Custom MMIC

April 13, 2012 10:41 ET

Ka-Band LNA MMIC Offers 1.7 dB Noise Figure and Low Power Dissipation

WESTFORD, MA--(Marketwire - Apr 13, 2012) - Custom MMIC (, a developer of performance driven monolithic microwave integrated circuits (MMICs), is offering a new device from its growing MMIC design library. The CMD162 is a GaAs MMIC low-noise amplifier (LNA) chip for applications from 26 to 34 GHz. Optimized for 30 GHz satellite communications, the CMD162 boasts a typical noise figure of 1.7 dB with a small-signal gain of 22 dB and an output 1 dB compression point of +7 dB. This amplifier delivers high performance with high efficiency, reducing typical industry DC power dissipation for a device in this frequency band from approximately 340 mW down to 50 mW.

The CMD162 also offers subsystem and device designers a key cost reduction attribute. Implementation is simplified since the device only requires positive drain and gate voltages of +2 V, thereby eliminating the negative voltages and sequencer circuits commonly associated with LNAs in this frequency range. The CMD162 can be biased with a drain voltage ranging from +1 to +4 V and a gate voltage ranging from 0 to +3 V.

The amplifier die measures 2.3 x 1.3 mm, includes gold backside metallization, and has full nitride passivation for increased reliability and moisture protection. It can handle input signal levels to +20 dBm. The GaAs MMIC amplifier has typical input return loss of 18 dB and typical output return loss of 20 dB, both at 30 GHz. It is a much smaller, lower-cost alternative to hybrid LNAs for this frequency range, and is uniquely suited for both narrowband and broadband applications requiring small size and low current consumption, including phased-array radar and point-to-point microwave radio systems.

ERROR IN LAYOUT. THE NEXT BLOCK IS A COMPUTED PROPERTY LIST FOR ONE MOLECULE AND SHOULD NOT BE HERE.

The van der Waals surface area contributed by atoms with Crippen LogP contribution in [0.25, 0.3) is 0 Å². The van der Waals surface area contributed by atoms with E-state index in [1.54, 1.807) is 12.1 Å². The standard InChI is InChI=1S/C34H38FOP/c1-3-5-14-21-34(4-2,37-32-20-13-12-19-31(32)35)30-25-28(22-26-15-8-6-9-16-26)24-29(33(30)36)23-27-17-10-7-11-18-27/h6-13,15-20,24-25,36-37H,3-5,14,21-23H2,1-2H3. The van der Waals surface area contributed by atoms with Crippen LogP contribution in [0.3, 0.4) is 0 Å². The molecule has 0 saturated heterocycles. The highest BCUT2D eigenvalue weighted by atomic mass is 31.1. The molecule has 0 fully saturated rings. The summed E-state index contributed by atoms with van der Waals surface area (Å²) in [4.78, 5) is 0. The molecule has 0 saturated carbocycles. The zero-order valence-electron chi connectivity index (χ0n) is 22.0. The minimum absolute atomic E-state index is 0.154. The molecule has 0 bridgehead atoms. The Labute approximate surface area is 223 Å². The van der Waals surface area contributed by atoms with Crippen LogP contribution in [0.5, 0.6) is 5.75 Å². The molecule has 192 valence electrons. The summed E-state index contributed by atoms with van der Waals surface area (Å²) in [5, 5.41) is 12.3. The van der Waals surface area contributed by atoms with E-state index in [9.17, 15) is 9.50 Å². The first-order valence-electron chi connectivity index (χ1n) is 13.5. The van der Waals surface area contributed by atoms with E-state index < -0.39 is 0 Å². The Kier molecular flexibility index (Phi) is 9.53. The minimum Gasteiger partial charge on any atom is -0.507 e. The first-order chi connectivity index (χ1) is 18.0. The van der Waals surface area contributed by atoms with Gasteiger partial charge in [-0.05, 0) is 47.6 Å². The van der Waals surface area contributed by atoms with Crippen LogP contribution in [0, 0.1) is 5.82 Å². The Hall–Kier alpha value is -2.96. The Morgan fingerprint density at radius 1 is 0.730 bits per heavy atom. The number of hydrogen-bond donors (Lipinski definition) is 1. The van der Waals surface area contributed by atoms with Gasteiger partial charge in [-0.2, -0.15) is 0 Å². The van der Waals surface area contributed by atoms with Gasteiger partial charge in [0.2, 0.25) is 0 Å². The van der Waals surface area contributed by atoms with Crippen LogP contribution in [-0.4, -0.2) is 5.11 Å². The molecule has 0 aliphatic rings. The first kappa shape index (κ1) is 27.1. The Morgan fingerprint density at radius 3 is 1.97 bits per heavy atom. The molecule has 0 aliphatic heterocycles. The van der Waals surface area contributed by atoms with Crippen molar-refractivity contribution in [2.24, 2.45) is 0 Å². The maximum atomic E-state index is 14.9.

For a full datasheet on the CMD162 GaAs MMIC LNA, visit:

About Custom MMIC
Custom MMIC represents a new way of thinking about MMICs. Driven by customer challenges, the company offers both hands-on design through testing services, and a growing library of system ready designs. They are experienced in GaAs, GaN, SiC, InP, and InGaP HBT and have established relationships with the leading foundries in these technologies. They specialize in RF through millimeter-wave circuits for satellite communications, radar systems, cellular infrastructure, consumer electronics, VSAT, and point-to-point radio systems. For more information, visit

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